Heading toward the first overpass, I started my call out: "Approaching overpass, no height restrictions poste---" when she interrupted with "So what's the maximum height you could drive under it?"
This woman could curdle vinegar.
She directed me to the Bear Street onramp of 690 West, a 2 laner that quickly merges into one just prior to the main highway. Upon turning left onto the ramp, I hit my right turn signal to move into the right lane when she began jabbing her handheld at the right lane and announced "You should be in THAT lane."
Yes, Dearest. That's why my right turn signal is on and I'm turning the steering wheel. Thank you.
After a few bridges and overpasses, she told me I could stop announcing them. I took a chance and commented that it probably got on her nerves after hearing it for a while, but she replied with "No, I'm just trying to make it easy on you guys." What's this? An unexpected thaw?
After a few minutes of driving, she asked who I was going to work for. When I told her we were looking at expediting as a husband / wife team, she got downright perky. We discussed relationships in close quarters, what we planned to do with our house, and the ability to take pets with you on the road (including a rather lengthy description of a truckdriver with his "cute little white dog" that she met on the road once in Pennsylvania). Meanwhile, she directed me to a quiet area of Van Rensselaer Street for the straight back and parallel. She had become so casual that I wasn't sure how formal to be with this portion of the test. I stopped the truck and put on my hazards, then said "At this point, I would jump down and walk around the truck before I back." She nodded and said "Yes, go ahead with that." Okey doke. I did my walkaround, took a good look at the distance to the curb, then climbed back in. I did a ten foot straight back and a nice tight parallel. She didn't even unbuckle her seat belt, roll down her window, or open her door, let alone get out to inspect the results. "Okay," she said "Drive us down to Spring Street."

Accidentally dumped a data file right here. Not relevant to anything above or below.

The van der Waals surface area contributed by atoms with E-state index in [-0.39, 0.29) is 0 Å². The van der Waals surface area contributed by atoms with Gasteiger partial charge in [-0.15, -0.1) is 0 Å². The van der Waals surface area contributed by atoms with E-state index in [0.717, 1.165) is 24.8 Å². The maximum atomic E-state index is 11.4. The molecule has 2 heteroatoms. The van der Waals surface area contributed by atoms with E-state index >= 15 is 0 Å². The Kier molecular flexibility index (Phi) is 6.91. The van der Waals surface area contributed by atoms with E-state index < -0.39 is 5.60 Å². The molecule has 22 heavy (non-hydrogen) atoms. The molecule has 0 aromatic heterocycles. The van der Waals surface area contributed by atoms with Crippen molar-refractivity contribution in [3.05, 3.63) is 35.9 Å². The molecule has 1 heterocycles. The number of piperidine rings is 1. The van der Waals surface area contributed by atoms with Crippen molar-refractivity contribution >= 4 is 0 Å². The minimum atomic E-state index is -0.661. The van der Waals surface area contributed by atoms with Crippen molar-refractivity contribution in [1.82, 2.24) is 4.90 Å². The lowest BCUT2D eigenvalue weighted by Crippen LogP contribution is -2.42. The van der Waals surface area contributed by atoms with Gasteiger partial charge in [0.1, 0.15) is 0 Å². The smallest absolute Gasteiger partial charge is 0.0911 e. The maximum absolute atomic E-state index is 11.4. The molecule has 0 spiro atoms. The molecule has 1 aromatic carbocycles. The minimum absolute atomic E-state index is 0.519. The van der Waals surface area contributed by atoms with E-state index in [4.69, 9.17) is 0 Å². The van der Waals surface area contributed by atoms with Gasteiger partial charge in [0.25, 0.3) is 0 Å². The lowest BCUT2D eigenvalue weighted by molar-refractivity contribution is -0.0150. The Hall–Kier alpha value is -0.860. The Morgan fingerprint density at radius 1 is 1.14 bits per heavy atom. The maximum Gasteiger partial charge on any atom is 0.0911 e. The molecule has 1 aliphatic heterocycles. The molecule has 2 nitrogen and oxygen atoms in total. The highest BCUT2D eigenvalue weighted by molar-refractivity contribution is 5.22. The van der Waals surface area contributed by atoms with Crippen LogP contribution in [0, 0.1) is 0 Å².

Huh. This was difficult?
At the stop sign at West Kirkpatrick, I struggled with getting into a gear. No luck with third. Second wasn't cooperating, either. I told her that despite using the same truck in the past for practice, my luck ran out and they'd given me an unfamiliar one for the test. She said "Oh, don't worry. You're doing fine."
I am? Oh. Good.
Back to Plum, where we'd started. Hossman was just down the street, hands in his pockets, kicking snow boogers. She printed off the results from her handheld, turned it over, and proceeded to draw a diagram on the back with purple ink. "Look, when you're in a two laner, you need to move to that right lane. Got it?" Yes. Yes, I do. Got it. "Okay. Sign this. Wait seven days, then take it to DMV to get your license. Good luck."
Huh. I passed with only one violation: Improper Lane of Traffic. I guess I can live with that.